As you know, we love talking about the Aussie property market and keeping you updated on the latest shifts. Lately, we’ve seen interest rates climb and housing affordability take a hit. Let’s face it – the general mood has become a little low. So, we thought we’d share a bit about what’s going on so you can make sense of chaos – and come out on top!

National home values have been on a rollercoaster (shooting up by 7.2% in the year so far!), and rent prices have followed suit (with a 6.0% increase). Unsurprisingly, the buzz around migration is getting louder as housing affordability (and accessibility) becomes a bit of a sore point for locals. But there’s more to the story than first meets the eye.

Let’s break it down with five insights into migration’s role in today’s property market (inspired by some recent data from Core Logic): 

#1. New Migrants are Renting, Not Buying:

Most migrants start out life in Australia as renters, not homeowners. The stats show that 60.8% of migrants who arrived in the five years leading to 2021 were renting. Now, that makes sense, right? You’ve just landed, and you’re figuring out where you want to set up camp. The longer people stay, the more likely they are to put down roots and grab a slice of the property pie!

#2. COVID Had a Say in Migration Rates:

When COVID came knocking, we shut our borders tight – for years! It wasn’t until July 2022 that we flung those doors open again, welcoming people back onto Aussie soil. By March 2023, our annual population growth hit 2.17%, the highest since 2008. Net overseas migration (that’s arrivals minus departures) went bonkers, reaching a record-breaking 454,000 in the past 12 months. Without the COVID hiccup, we’d probably be closer to our usual migration averages.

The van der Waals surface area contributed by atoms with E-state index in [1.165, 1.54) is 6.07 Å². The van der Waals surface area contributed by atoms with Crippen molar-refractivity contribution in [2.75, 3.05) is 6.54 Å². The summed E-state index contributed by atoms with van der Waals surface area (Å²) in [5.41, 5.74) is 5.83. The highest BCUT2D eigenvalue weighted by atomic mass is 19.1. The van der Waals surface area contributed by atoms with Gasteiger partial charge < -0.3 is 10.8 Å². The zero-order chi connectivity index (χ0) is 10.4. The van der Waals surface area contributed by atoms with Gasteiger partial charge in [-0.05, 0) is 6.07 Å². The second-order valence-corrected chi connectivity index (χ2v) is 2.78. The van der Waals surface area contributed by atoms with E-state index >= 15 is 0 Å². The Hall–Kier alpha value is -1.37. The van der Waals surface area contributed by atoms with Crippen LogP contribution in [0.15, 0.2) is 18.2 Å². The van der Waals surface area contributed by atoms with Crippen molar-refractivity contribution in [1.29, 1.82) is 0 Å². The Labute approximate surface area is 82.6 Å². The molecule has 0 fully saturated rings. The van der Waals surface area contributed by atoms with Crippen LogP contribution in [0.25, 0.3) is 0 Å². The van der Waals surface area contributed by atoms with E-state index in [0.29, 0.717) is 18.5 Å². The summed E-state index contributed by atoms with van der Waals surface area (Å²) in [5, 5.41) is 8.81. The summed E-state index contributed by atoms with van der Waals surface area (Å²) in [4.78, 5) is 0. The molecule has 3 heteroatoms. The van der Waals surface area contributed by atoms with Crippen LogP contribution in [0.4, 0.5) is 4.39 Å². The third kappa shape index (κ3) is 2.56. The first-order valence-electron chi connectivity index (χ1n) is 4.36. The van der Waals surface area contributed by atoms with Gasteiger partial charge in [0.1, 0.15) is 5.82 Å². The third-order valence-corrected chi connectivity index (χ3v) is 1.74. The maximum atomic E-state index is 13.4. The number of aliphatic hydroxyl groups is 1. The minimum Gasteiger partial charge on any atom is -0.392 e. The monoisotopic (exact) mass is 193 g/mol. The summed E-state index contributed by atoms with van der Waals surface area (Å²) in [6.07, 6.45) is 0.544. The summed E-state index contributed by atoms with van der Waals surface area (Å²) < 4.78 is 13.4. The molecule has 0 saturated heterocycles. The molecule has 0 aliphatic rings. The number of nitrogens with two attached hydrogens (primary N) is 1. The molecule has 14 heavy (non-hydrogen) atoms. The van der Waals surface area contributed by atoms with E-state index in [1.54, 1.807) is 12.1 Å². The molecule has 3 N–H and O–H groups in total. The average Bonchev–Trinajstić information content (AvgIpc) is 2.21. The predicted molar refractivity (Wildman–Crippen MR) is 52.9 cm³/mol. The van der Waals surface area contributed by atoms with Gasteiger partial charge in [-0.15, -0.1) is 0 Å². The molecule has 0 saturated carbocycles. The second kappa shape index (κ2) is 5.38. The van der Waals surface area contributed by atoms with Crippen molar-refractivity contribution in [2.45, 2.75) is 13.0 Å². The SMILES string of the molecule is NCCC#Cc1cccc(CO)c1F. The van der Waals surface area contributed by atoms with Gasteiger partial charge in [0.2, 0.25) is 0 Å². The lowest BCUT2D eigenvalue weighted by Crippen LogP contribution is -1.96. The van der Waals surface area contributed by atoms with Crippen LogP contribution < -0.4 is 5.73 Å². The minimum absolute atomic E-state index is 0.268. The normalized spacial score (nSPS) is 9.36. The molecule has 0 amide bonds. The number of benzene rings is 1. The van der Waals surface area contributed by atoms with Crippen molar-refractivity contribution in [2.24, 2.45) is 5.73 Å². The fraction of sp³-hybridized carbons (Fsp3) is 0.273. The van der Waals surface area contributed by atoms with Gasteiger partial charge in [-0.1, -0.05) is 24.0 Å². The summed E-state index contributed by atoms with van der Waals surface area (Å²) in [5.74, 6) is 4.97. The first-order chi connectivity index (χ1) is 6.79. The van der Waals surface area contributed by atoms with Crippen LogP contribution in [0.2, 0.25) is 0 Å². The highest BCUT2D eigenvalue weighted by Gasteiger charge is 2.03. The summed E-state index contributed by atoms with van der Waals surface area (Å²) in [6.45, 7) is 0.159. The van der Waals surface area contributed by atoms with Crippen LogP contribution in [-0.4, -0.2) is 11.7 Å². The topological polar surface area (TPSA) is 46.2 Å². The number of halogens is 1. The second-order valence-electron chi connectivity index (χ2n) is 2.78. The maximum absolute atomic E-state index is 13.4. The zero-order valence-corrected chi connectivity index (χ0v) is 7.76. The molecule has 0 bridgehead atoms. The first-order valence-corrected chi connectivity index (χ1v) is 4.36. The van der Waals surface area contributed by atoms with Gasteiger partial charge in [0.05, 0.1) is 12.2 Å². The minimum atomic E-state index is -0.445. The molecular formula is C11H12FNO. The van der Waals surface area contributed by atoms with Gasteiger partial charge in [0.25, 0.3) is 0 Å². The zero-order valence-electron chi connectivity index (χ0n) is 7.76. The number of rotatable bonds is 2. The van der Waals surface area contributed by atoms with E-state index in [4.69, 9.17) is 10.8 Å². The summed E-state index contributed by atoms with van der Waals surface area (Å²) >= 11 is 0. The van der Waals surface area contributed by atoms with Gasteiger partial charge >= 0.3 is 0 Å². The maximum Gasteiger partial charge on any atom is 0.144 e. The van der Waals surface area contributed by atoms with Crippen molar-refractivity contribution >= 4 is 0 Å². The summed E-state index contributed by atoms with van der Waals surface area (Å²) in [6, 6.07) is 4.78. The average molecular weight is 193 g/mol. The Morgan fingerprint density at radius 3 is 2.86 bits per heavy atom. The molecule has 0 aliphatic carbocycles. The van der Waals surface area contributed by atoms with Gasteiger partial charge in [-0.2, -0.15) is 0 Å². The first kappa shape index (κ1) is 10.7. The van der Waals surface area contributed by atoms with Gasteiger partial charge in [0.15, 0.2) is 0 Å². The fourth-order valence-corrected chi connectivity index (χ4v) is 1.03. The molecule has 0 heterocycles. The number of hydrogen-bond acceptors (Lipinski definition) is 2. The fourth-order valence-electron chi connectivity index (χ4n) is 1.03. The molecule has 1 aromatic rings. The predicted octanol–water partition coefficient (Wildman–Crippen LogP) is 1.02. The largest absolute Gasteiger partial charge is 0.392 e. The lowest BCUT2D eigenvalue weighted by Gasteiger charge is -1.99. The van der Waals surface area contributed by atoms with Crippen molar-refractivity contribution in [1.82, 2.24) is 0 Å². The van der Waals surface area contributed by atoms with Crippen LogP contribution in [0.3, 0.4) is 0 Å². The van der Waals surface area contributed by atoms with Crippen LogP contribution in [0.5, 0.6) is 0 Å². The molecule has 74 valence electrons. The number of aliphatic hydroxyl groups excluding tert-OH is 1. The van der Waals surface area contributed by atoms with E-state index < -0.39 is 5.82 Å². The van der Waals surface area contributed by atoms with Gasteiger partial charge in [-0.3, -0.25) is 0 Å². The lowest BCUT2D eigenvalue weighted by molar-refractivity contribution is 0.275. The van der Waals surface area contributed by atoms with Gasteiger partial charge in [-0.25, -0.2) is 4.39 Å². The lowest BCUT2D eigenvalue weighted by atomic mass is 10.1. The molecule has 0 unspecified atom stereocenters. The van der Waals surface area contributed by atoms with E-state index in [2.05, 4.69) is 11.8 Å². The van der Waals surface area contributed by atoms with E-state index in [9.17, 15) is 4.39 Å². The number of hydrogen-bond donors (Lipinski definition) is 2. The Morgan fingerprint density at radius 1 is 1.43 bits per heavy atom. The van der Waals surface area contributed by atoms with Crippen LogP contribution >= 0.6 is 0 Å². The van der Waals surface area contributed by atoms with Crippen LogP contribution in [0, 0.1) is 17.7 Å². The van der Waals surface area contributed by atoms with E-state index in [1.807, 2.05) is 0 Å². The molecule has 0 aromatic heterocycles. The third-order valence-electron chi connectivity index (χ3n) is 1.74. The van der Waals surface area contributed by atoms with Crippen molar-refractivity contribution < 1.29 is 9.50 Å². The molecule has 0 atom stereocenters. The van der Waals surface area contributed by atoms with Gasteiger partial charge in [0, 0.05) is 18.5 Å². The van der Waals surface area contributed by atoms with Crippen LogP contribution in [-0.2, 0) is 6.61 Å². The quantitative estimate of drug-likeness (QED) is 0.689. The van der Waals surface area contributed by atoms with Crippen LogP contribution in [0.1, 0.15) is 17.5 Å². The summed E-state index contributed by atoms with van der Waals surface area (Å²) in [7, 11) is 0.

#3. COVID Made Renting a Rollercoaster:

The COVID ban on migration created a bit of chaos in the rental market. Sure, it put a temporary lid on housing demand, but when we opened up again, it was like a stampede. Rents shot up, especially in places where migration has historically been high. Melbourne’s South East and Sydney’s Inner South West saw rents jump by a whopping 18%. But here’s the kicker – in the long run, rent growth isn’t tied that strongly to migration. In fact, some areas with plenty of migration have had slower rent growth over the past five years.

#4. More People, More Demand:

COVID didn’t just mess with our borders; it also got people rethinking their living arrangements. With fewer people per household during the early pandemic days, we saw demand for houses increase by around 120,000 households. That was while the borders were still shut. And don’t forget, low interest rates and government stimulus cash made it easier for people to splash out on bigger homes. Other factors like our aging population and fewer folks tying the knot also played a part in smaller households.

#5. Cutting Migration Comes with Trade-offs:

Now, here’s the million-dollar question – should we slam the brakes on migration? Well, it’s a bit of a mixed bag. On the one hand, capping migration could help us plan better for things like housing and infrastructure. But, on the flip side, it could throw a spanner in the economic works. Skilled migrants, for instance, can help tackle shortages in sectors like construction. The UK’s done it, and even WA’s chipped in with a grant to get skilled migrants building more homes.

So, there you have it. Migration’s shaking up our property scene, but it’s not the only player in the game. And hey, let’s not forget there are other tricks up our sleeves to balance the property scales, like getting more out of the homes we already have.

If you have any questions regarding what this means for you, book a no-obligation call with our friendly team today. We know the market (and the industry) inside out and can guide you forward!

Disclaimer: The tips and insights provided in this article are general in nature and should not be considered as professional financial advice. We recommend consulting a licensed mortgage broker or financial advisor to discuss your specific circumstances and obtain personalised advice.